NICK-IZMS: Rez Born, Urban Raised (Jan 2017)


By Nick Metcalf

It’s that time of year that resolutions are made and resolutions are broken. Our resolutions include losing weight, exercising more, saving money, finding another job, pay off bills, spending more time with our kids, finding love, dressing better, and on and on and on…We want change. We crave it in our life. We want to be different.

This month I want to talk about change and transformation. There is a moment in all our lives that we have an opportunity to change, or grow, but sometimes we choose to remain where we are. When you live long enough, you must learn to accept the consequences of those choices or make a different choice. Sometimes, being trapped in a circumstance can be soul wrenching, soul-draining, soul killing.

My maternal Grandmother, Bertha Kills In Water, was a part of relocation in the 1950’s. The Indian Relocation Act of 1956 encouraged Native Americans to leave reservations, learn a vocation, and assimilate. My Grandmother moved to Denver, Colorado. I grew up with my Grandmother until I was 4.

I have many memories as a kid in the city of Denver. I remember her and my Grandfather, an elderly white cowboy, walking us to the playground. I remember playing with kids who didn’t look like me. I remember the excitement of it all.

I’ve watched many people in my life transform themselves. I’ve also seen those who are trapped – trapped in their own mind. Trapped in their own circumstance. It’s as though free will and choice have been taken away. It’s as though a message is told to them every day, “This is it. This is all you’ll ever become.” Somehow this message sinks deep in their bones. Eventually, the shine in their eyes disappears. The youthful zest is gone. The hopeful stride vanishes. These people shrink into themselves. I look at their body. Shoulders slouched. They carry too much weight. The weight hides who they are. They wear too much make-up to hide. They pretend a confident walk. They speak loudly and disrespectful to their children, to other adults, and to themselves.

It really is the saddest thing to witness when a person loses hope. There is a bleakness about them. Their nature disappears into an abyss. They have no interest in themselves. They disappear.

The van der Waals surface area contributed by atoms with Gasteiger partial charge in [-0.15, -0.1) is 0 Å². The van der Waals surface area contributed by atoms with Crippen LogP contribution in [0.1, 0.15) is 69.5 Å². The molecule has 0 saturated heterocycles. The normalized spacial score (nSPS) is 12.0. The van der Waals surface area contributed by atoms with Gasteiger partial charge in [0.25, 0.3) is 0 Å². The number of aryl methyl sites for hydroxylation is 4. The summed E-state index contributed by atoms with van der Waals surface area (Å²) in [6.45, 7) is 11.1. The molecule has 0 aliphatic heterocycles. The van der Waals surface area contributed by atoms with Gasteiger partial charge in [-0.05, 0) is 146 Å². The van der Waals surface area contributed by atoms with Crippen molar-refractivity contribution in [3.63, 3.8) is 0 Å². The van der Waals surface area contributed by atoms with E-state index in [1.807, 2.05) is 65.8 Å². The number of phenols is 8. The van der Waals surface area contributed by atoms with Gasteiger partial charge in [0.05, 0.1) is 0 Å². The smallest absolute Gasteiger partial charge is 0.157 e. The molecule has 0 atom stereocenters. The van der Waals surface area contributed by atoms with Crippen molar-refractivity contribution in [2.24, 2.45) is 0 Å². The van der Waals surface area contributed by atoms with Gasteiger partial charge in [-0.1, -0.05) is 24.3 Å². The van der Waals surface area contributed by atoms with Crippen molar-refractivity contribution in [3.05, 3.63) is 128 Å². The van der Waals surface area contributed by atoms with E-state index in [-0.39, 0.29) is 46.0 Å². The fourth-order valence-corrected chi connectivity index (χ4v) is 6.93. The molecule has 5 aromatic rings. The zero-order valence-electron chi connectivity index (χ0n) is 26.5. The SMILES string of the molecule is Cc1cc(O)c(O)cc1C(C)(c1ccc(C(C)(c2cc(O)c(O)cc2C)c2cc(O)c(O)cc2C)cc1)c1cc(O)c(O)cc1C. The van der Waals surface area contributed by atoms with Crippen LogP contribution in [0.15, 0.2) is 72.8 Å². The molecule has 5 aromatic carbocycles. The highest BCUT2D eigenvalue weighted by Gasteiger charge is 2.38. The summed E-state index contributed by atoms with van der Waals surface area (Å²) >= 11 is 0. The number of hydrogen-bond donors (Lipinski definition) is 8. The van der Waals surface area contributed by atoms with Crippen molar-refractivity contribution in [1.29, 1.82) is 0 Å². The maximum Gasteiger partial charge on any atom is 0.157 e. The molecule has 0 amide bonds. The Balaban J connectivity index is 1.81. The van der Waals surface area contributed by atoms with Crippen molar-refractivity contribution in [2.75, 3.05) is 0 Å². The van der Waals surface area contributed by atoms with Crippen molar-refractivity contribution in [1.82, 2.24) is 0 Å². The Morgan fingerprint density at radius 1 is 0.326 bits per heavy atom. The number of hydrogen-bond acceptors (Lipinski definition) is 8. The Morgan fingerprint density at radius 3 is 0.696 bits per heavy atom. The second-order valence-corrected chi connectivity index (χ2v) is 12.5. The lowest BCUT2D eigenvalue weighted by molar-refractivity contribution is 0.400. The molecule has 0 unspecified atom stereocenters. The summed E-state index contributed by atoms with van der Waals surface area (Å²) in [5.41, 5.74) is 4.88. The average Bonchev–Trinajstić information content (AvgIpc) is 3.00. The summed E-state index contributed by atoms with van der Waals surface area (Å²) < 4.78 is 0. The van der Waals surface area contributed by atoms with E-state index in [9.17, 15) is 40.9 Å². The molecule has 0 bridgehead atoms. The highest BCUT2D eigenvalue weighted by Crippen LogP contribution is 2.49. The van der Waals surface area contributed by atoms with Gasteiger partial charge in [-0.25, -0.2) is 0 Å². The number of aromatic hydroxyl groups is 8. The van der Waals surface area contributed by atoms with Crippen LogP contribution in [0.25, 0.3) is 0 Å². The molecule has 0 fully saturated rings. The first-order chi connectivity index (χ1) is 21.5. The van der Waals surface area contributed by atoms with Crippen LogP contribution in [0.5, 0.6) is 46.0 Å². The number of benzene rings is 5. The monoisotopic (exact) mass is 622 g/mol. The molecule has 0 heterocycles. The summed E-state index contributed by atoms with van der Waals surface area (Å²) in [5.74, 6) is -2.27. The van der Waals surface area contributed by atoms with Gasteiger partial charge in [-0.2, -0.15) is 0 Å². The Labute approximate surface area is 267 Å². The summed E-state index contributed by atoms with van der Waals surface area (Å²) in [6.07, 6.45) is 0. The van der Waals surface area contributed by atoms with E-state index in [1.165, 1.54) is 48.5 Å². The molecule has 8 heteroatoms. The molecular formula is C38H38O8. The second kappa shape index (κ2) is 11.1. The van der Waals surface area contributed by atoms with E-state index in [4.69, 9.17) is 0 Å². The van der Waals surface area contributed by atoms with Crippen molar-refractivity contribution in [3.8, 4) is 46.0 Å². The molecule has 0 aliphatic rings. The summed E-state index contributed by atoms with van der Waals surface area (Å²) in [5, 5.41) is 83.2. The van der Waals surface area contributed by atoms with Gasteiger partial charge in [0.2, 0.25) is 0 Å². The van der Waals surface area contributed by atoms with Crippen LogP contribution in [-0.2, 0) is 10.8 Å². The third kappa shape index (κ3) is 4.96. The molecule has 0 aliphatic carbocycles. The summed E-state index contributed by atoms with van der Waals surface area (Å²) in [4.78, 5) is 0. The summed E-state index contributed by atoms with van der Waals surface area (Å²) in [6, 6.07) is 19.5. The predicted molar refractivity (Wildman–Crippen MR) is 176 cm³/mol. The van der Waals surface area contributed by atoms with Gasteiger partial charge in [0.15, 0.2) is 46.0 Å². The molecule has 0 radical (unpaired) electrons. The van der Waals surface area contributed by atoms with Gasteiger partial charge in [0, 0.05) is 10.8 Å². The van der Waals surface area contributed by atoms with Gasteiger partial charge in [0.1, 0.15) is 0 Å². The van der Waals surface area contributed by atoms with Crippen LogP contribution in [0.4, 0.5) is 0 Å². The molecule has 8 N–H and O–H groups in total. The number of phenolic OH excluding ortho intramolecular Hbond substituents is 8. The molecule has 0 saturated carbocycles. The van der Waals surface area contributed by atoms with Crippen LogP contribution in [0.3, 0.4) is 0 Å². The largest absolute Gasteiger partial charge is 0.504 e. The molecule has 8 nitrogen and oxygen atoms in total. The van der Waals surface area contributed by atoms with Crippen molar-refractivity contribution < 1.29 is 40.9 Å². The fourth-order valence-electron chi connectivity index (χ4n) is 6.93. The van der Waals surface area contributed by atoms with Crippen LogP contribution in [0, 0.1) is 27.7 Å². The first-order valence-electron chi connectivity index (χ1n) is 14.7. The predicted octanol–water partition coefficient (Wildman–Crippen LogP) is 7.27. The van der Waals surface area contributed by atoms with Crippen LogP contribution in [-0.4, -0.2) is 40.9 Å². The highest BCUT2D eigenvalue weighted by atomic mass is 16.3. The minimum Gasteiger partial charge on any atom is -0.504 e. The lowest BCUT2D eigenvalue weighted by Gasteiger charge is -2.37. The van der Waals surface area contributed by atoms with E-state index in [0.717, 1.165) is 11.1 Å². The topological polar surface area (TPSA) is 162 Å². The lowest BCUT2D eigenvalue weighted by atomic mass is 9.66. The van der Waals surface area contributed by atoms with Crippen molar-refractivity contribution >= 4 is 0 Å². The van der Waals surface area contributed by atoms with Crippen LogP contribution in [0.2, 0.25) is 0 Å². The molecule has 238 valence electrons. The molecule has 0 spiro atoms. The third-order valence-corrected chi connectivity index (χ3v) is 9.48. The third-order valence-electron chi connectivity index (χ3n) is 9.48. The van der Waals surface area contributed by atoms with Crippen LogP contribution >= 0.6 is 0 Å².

Ultimately, they’ve forgotten the hope they manifest. They forgot this truth, their ancestors longed for them. Someone dreamed of them. They are the light that their ancestors held onto during a very dark time in our history. They are a manifestation of everything that is good. They longed for them.

How do we get back to finding our purpose? It is with soul searching? It is with soul healing? It is reconnecting yourself to your soul?

We all have a dark day of the soul. The day when it feels as if the odds are stacked up against us. When we feel the loneliest. When it feels as though God is gone. This is the day you are most connected to yourself and are called to be fully yourself. It is a turning point in your life.

Leaving poverty is the most difficult task that I’m undertaking. I come from generations of poverty. Upon reflection, I’ve realized it was the women in my family that kept us together. It was their yearning for more that inspired me. They created space for me to grow. They held space for me to be who I was. They encouraged my transition off the reservation. They let me go. It was with their courage that I ventured forth.

If it wasn’t for me leaving the reservation, then my siblings would not have left either. My leaving provided them an opportunity to escape poverty, as well. Don’t get me wrong, I have family who lives and thrives on the reservation.

Sometimes being trapped is of our own making. It is fear that immobilizes us. We make assumptions about the world around us. We accept our circumstances as unchangeable. But, they aren’t.

If there is anything that I’ve learned is this, the power to change is ours. Change belongs to us. If we want to change, then we can have it. We must accept responsibility for our own life.

My Grandmother ventured out into the world. She wasn’t going to be trapped by her circumstance.

It is from her example and the many people in my life that I’ve learned that change is possible. I see the possibility. I consider my distant future and see my grandchildren and their children thriving.

As each of us begins 2017, I wish that for you, to remain hopeful and to be bold, to be daring, to be everything our ancestors dreamed of. You are a manifestation of a dream. The choice to change belongs to you. I believe in you…

Cetanzi – Nicholas “Nick” Metcalf, MSW, is an emerging writer/poet who manages a blog entitled, “Nickizms” and shares his daily musings on his Facebook profile. Nick’s first published piece can be found in the 2014 St. Paul Almanac, “A Mother’s Hope.”